Naturally beautiful: the art of Nicole Allen

All photos: OLM Staff

As I walk up the steps of the old Standard Bread Company building at 951 Gladstone Avenue, I wonder if I’ve come to the right place. The only reason I press the bell for the third floor buzzer is the sign above the door marking The Loft Art Studios and the note telling me to be patient to give time for the artists to race down from the third floor to welcome visitors. Within moments artist Nicole Allen meets me at the door in jeans and a long sleeve shirt spattered in paint. I’ve definitely come to the right place.

Allen’s studio is bright, spacious and covered in art and painting supplies. She has been a part of the collective of 18 different artists who have their studios at The Loft for seven years. Prior to that she was painting at home but as her business grew, she found that she needed a separate space to let her creativity blossom. “My work got bigger and my art started taking on a life of its own,” she says. “Having a space like this is a game changer.”

Allen has always been an artist at heart. Growing up in Oakville, Ontario her father was an avid landscape painter and taught her to appreciate art at a young age. After taking art all through high school she decided to make what she thought was the practical choice and take art history at Queens University. “I didn’t really believe I could make a living as an artist,” she remembers.

After travelling and working in the museum sector for a while she and her husband decided to settle in Ottawa and raise a family. Her art fell by the wayside while she was raising young children but once they got older, she felt the urge to paint again. She started taking night classes at the Ottawa School of Art while also going back to school at Algonquin for museum studies. “I was thinking I would paint and work in the museum sector because I thought that was a more practical approach,” she says. “I was still holding on to the idea that I couldn’t paint full-time.”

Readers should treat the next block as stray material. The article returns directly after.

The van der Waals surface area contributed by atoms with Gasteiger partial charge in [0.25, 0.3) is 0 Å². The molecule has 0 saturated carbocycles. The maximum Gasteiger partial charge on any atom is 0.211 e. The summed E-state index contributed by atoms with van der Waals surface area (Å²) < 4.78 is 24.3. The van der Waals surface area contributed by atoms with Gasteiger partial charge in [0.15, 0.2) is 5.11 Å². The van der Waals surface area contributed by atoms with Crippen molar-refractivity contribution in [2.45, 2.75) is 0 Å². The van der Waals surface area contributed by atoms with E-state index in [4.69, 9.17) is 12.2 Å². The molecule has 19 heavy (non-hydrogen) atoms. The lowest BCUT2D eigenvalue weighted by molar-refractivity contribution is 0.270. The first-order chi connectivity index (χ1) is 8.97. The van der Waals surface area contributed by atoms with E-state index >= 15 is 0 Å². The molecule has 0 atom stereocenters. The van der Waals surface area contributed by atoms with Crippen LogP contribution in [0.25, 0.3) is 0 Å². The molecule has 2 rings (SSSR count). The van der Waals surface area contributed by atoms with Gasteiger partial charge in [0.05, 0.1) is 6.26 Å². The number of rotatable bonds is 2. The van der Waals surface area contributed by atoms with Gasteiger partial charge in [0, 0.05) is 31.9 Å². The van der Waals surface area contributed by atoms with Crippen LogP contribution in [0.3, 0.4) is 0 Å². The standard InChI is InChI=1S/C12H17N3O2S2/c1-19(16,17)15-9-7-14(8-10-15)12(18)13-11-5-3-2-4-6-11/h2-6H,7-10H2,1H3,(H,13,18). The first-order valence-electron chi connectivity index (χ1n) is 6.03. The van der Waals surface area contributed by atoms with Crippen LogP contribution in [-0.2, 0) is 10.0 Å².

Allen did contract work in the collections department at the Canadian War Museum for about a year while taking classes and painting in her spare time. She says she fell into showing her art by fluke when she was asked to contribute some paintings to a school fundraiser. “That turned into a collective show in the neighbourhood which turned into Art in the Park,” she says. “It just grew and grew and grew.”

Allen now shows her work at art shows across Ontario as well as in galleries in Ottawa, Toronto and Oakville. She is inspired by nature and is often drawn to florals which allow her the opportunity to play with colour, form and composition. “I’ve always been drawn to a certain style that was somewhat representational but also loose and gestural,” she says. “It’s hard to express artistically but it is not about just painting a pretty vase of flowers.”

Allen has been focusing on florals for the past four years but also enjoys painting landscapes and small birds. She does small paintings of birds for art shows and open houses which sell at a lower price point than some of her larger, more intricate work. “They’re fun and very whimsical,” she says. 

As someone who never thought she could make a career as an artist Allen is trilled that she gets to come to work every day and do something she loves. She says joining the community at The Loft has been wonderful for her creative process and she values being around other talented artists every day. “The value of having my own space and being a part of a community is huge,” she says.

Allen says she knows she is on the right path when she sees the joy that her paintings bring to other people. “When I hear that somebody is happy when they look at my work then I know that I am doing the right thing,” she says. “I only wish I could have figured it out sooner.”